Aims part two “We sought to build a program that would best prepare trainees for any physical contingency – prepare them not only for the unknown but for the unknowable.”
Benefits to following a well-balanced strength and conditioning program include all the regular improvements on health and performance as the parts that make up that program. This means by including all the safe and effective training protocols that CrossFit and even other training methodologies use, the results soon speak for themselves. Participating in regular strength and conditioning improves bone density, balance and coordination, pulmonary and respiratory performance, and even mental health and cognitive ability.
Training in the gym has clear benefits outside the gym, too. These improvements on the quality of life go beyond their common primary focus on burning fat, building muscle, and looking good naked. With all these positive outcomes in mind, they also have tertiary effects like slowing the aging process, one that if unattended, leads to a life of requiring constant assistance with lifting, walking up and down steps, and even bathing and showering. It is important to put distance between you and the rising morbidities that are associated with this lifestyle such as heart diseases, cancer, osteoporosis, diabetes and more. Even if genetics are in play with current life, living a healthier life will aid in decreasing the negative outcomes involved with chronic diseases.
It all comes back to being chased by a bear, bees or a dog - you must be able to get away or you’ll be stung, bit or worse. Life happens, and if you are stronger and more conditioned physically, you worry less when inevitable sickness or accidents do happen. This all comes back to the constantly varied training we do, so that we can be more prepared for the constantly changing world around us than we would be otherwise without it.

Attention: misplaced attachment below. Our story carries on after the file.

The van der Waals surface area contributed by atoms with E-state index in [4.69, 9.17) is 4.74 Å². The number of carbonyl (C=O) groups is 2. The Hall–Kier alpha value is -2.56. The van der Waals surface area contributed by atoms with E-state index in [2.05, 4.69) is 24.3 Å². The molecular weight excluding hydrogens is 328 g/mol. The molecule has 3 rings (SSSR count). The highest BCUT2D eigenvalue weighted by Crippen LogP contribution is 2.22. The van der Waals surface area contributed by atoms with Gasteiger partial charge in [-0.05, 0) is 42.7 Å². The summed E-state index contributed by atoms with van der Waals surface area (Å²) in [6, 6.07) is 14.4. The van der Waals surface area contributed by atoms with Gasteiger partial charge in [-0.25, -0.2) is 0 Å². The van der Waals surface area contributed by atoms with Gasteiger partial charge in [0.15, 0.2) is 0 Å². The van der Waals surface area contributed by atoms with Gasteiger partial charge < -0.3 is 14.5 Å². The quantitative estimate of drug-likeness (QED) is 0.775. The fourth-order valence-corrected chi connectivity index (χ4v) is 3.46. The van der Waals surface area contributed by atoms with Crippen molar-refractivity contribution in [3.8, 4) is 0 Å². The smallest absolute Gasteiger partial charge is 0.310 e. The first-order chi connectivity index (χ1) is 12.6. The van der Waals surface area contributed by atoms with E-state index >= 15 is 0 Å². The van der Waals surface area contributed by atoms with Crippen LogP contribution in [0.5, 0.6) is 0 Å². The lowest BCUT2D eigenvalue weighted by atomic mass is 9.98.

British Journal of Sports Medicine
ACSM’s Health and Fitness Journal
1/16/2021 08:44:49 pm
Do you believe CrossFit provides the best training for someone who is looking to succeed in an specific sport since they utilize a more refined skills set? CrossFit aims to create no weakness, but is it ok to have a weakness when you are training with an end goal in mind such as succeeding in a sport? Is it better for focus your training on strengthening areas that are more frequently used, and therefore, will have a more drastic impact on your performance?
1/17/2021 01:45:12 pm
Replying to Sammy, the simple answer is no, CrossFit doesn’t make soccer players better at the game of soccer. In sport there is tactics and plans in place for offensive and defensive situations. Players have specific roles and techniques. To be good at those things, the player must train and practice those things in season or in a preseason to be prepared for the game, match, race, etc. CrossFit is a fitness core strength and conditioning program designed to increase work capacity across broad time and modal domains, lending its training principals and adaptations well to most sports. This topic will be discussed in more detail in later blog post and will hopefully answer some of your questions in more depth later. CrossFit can be applied to both general population and athletes with sport seasons.
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